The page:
LEICA M 240 Is it the new Kodachrome?

Yes! I think it is. As a sports photographer, Kodachrome 64 was my film of choice for any outdoor events,  and I would use around 2500 to 3000 rolls a year. For major tennis events I would take around 250 rolls of 64 Kodachrome and later when it came out I also took about 30 rolls of Kodachrome 200 for bad weather. I was never a fan of Kodachrome 25, it didn’t seem to have the “earthy realism” of the 64 asa emulsion. With 300 mm f2.8 lenses and 400 f2.8 lenses Kodachrome was  the film to use for magazines, posters and other publications.

Now that Kodachrome is no longer with us, it was difficult to get the “earthy realism” I required with my other digital cameras. Then came the Leica M 240 and there it is  . . . Kodachrome style images. The pictures below show the characteristics of Kodachrome 64. They are not too bright like Velvia, to me they are just right. Kodachrome was a contrasty film and require very accurate exposures to avoid blocking up the shadows and because of this it was very difficult to produce duplicate slides from Kodachrome originals. Now in the digital age every copy is as good as the original.

The pictures below show a contrast similar to Kodachrome and hold the shadow detail because of exposure accuracy. So let’s get to the pictures . . .

All pictures shot on a Leica M 240 with Leica lenses. The Leica lenses contribute to the feel of the picture just as much as the sensor software does.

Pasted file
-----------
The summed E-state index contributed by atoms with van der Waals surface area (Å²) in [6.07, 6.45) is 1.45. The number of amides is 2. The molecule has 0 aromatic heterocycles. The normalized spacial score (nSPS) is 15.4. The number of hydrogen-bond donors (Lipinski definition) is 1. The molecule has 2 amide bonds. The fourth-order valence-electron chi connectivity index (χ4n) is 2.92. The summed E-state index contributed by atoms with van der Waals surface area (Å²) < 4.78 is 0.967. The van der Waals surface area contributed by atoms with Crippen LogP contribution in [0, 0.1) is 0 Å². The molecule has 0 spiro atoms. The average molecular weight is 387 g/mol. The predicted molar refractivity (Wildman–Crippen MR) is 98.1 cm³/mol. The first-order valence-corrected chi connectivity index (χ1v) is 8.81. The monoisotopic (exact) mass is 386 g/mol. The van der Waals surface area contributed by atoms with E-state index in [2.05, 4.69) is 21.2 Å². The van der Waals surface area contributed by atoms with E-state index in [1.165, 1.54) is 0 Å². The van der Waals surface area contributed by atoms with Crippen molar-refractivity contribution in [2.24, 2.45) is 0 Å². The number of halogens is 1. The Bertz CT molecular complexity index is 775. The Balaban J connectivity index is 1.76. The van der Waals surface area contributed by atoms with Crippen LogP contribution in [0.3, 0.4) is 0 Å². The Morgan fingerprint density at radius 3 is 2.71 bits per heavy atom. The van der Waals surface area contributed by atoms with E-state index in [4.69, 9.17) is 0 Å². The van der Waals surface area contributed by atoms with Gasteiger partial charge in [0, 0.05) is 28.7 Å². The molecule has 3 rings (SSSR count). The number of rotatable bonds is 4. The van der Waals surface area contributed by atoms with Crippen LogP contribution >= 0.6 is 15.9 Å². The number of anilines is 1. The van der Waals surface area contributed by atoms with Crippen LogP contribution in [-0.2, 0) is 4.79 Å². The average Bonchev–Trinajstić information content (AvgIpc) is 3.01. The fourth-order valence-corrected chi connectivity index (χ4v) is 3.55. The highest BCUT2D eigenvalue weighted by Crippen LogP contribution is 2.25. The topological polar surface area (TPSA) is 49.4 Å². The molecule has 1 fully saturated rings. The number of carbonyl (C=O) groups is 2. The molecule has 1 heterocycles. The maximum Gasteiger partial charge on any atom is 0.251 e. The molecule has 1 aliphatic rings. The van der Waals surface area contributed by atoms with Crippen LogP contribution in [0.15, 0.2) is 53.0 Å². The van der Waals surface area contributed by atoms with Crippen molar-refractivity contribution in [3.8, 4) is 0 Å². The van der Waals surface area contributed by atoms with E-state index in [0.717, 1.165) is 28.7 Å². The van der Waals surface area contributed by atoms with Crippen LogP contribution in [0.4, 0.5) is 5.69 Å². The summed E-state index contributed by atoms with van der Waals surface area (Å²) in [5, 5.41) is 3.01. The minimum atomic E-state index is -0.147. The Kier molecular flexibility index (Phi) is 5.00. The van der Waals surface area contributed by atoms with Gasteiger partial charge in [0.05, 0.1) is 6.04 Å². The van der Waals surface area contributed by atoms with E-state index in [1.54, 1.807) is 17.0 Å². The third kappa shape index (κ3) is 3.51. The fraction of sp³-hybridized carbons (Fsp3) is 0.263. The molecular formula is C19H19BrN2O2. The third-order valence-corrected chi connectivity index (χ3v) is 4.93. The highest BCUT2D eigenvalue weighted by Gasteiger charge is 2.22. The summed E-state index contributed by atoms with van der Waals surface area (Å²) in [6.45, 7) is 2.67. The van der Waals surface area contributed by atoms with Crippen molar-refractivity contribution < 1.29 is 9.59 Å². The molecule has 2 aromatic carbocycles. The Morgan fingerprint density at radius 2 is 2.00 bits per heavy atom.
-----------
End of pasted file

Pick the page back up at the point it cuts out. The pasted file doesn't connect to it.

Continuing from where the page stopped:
Exposure important to be able to hold shadow detail. a real Kodachrome looking image.

Exposure critical or you would not be able to read the sign at the front of the church.

Great looking building, ugly sign post. A real Kodachrome feel to it.

This is very much a Kodachrome type image, not too bright and saturated but realistic to the place it was taken.

This picture is an example where correct exposure is essential, the contrast adds some drama to the picture but must have shadow detail to be effective.

 

 

About Roger

Roger Gould, Australian international sports and advertising photographer has worked on assignment for some of the worlds leading magazines. he emerged from photographing record covers of rock and roll musicians to start one of Australia's first specialist sport press agencies, photographing tennis, cricket, golf, football as well as the Olympic and Commonwealth Games. Roger is a past President of the International Tennis Photographer's Association and has conducted photography seminars for Kodak in many countries. He currently works in aerial and advertising photography.
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